Hon ALISON XAMON: That was my next question, actually: assuming this bill is passed, when are the regulations likely to be written? The minister says that he is hoping they will be done by the end of 2019. I thank the minister.

I am just trying to pick up the other issues that I particularly wanted to unpick. Obviously, the key concern about this bill is that we are trying to ensure protection from terrorist threat, which is a big deal, but also to make sure that we have the balance with the protection of human rights. I think the central question in this is always whether we have that balance right. This is always the issue that the Greens bring to this chamber when we are talking about terrorism bills, because, obviously, we are dealing with extraordinarily serious matters here, but when injustices occur, they can be absolutely devastating for those people involved. We have seen that in the past within Australia, unfortunately, with people who have been accused of terrorist activity and have found themselves subject to the extraordinary detention provisions, and have subsequently been found to be innocent. That, of course, is always of grave concern. That principally goes to the core issue that the Greens always bring to the debate on terrorism: have we got the balance right? This bill will create quite an extraordinary change in the threshold for preventative detention orders. At the moment, it is simply if a terrorist act is imminent and expected to occur in any event; now, we are changing the threshold to being capable of being carried out and could occur sometime within the next 14 days. I am sure that the minister would agree that that changes the threshold quite significantly, notwithstanding that this bill is trying to bring these laws in line with laws that exist in other countries. I note also that even among the Australian jurisdictions that have agreed to enact preventative detention orders, there are still quite a number of differences. For example, I note that the commonwealth version allows detention for 48 hours, whereas the states and territories allow up to 14 days, and that the Australian Capital Territory version contains two more safeguards than the other Australian versions, including a requirement that a preventative detention order must be the least restrictive option that becomes available. It also states that there needs to be a prohibition on detaining children under the age of 18. I would like to know, please, why the decision has been made to include children, and also not to go with the least restrictive option.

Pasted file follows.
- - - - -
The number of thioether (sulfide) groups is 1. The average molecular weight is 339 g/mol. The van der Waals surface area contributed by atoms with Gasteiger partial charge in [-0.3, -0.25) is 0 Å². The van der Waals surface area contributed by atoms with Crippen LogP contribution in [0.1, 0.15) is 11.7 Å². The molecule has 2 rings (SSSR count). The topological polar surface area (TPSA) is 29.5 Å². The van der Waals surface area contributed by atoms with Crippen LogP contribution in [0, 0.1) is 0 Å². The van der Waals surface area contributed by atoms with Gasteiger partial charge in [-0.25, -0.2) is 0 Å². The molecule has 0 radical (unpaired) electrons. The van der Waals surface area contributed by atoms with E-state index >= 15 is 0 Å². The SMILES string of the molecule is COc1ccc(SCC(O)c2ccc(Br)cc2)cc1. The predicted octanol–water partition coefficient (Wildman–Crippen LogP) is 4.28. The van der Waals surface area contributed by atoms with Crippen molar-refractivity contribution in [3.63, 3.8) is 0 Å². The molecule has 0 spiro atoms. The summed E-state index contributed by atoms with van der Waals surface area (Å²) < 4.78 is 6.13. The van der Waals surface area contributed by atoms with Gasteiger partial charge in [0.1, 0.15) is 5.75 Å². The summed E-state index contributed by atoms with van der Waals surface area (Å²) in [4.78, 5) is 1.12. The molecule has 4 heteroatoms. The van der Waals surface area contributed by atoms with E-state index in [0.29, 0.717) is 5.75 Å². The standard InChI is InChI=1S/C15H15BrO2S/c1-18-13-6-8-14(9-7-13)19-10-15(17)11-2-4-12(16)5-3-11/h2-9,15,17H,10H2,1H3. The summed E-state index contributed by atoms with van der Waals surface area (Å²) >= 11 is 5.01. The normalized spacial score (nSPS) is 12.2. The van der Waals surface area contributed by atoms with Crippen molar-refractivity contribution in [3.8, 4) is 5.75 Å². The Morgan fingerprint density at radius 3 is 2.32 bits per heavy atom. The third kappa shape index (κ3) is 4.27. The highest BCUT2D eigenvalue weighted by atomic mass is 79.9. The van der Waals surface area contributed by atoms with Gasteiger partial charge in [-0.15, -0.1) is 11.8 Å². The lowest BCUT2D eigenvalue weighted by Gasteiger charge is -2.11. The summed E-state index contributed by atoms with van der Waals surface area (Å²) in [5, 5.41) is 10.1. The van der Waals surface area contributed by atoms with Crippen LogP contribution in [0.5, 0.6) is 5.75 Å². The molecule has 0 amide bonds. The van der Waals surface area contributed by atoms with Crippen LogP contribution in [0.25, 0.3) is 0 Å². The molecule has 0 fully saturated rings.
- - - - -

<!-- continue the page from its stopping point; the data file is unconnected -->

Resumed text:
Hon STEPHEN DAWSON: I will say a few things. The honourable member asked a question at the end, but she also made some points in her contribution. The legislation before us contemplates serious matters. If I am correct, I think Hon Michael Mischin said in his second reading contribution on the bill that we hope these powers never need to be used. I think he said something along the lines of it is an insurance policy. We hope that the provisions in this bill do not need to be used, and we believe that we have got the balance right. The member used the word “children”. Young people aged 16 years and above will be captured by this bill. The reason is that we are aware that there have been occasions when 16 and 17-year-olds have been recruited by terrorist organisations, if I can call them that, to undertake acts of terrorism. Obviously, though, if a 16 or 17-year-old were to be detained, there are special provisions in the legislation that are separate to the provisions that apply to adults aged 18 years and above, so we have extra protections, I guess, in the legislation.

I will briefly mention section 39 of the act, which is titled “Humane treatment of detainee”. I will just put that on the record. The section states —

(1) The detainee—

(a) must be treated with humanity and with respect for human dignity; and

(b) must not be subjected to cruel, inhuman or degrading treatment, by anyone exercising authority under the PDO or implementing or enforcing the PDO.